S: Yeah

C: and putting off. You know, going solar, being more ...

S: Actually, you know what? That's a huge effect, huge! Just replace all of your incandescent bulbs with LED.

C: Yeah!

E: Done and done.

C: And go around and make sure that your windows aren't leaking. Make sure that your door doesn't leak. You know, that you're not just blasting your heat or your AC,

S: Yeah

C: and losing all of that energy. Just small things like that

S: You know what?

C: make a (gets quiet and inaudible)

S: Inflate your tires. Seriously! A little thing like inflating your tires saves millions of gallons of gas,

C: Or,

S: collectively.

C: we talked about this when we talked about cool roofs the other day, on the podcast. In LA, where we have lots of sun, there's a cool roof initiative, and you can't put on dark roofs any more. If you don't live in a city where that is mandated, you can still go – and if you can't afford to put on a new roof, they make roof paint! You can literally paint the top of your roof in order to reflect or absorb more sunlight, depending on where you live. Little things like that, they're not that expensive, and they make a massive difference. Tryin' to stay positive here.

(Laughter)

J: A lot of employers in the United States are not progressive. They don't let people work from home. You know, doing things like that, like reducing peoples' commutes, where they're not burning fossil fuels. Or let's say you shut down the office once or twice a month, and have the heat go way down, or the air conditioning go way down. Not only saves the company money, but it could save a lot of carbon. You know, if could save a lot of resources.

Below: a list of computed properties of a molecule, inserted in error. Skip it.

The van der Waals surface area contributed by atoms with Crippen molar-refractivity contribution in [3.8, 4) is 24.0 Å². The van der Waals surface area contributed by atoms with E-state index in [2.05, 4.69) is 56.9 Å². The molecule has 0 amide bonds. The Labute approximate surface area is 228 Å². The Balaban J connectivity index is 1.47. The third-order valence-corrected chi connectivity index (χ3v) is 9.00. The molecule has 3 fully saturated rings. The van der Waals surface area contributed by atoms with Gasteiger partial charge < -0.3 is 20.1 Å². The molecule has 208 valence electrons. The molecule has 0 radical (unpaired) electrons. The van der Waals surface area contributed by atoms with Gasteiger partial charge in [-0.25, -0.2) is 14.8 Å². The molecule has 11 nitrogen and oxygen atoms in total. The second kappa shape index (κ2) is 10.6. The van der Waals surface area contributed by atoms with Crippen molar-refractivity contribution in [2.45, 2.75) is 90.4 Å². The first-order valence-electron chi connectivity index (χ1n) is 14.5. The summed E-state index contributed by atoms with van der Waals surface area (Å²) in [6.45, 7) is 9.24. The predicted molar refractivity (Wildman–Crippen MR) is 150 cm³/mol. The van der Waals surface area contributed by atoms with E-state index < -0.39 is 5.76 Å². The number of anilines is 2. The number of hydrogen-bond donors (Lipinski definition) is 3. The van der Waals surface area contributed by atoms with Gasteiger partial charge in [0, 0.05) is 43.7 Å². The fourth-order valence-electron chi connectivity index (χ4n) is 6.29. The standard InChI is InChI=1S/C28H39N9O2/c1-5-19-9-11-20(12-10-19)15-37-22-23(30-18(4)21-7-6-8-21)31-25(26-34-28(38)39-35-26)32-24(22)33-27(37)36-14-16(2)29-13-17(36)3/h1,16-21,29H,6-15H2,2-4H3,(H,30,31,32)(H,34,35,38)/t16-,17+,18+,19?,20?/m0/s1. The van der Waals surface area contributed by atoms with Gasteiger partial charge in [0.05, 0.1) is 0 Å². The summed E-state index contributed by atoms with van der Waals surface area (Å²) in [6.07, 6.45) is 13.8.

We have to start doing these types of things, not because it would just be nice to work from home every once in a while, because – duh! Get past myself. There are things like this that we could be doing as a society to really try to save energy.

C: Absolutely. But if you feel like you're losing hope, because you don't see that your elected leaders are doing it, or that your employers are doing it, or that anybody who's in a position of authority or power is doing what they should do, you need to change the market pressures. You need to make the decision, and feel empowered. I know it's hard, especially in light of recent events. It's very hard to maintain that optimism, and stay in power. But the truth of the matter is: Our elected officials have to do what the constituency says. And once the will of the people is shifted in a certain direction, there are market changes that occur because of that.

J: Yeah, you're right, Cara.

C: As long as we want to buy gasoline cars, they're gonna be made available to us.

J: Right,

S: That's right

J: but we can't just look to our politicians to change the world.

C: No, but like, Exxon-Mobil is not gonna care about getting government subsidies if nobody's buying their product. We have to make that decision at the level of dollar activism. And I know it sounds like super-hippie of me. I live in a normal house, with normal light switches. I'm not on a commune. I know what it means to make trade-offs, you know? I'm not saying that we have to live incredibly spartan, but there's so many ways that we waste, that we can just make those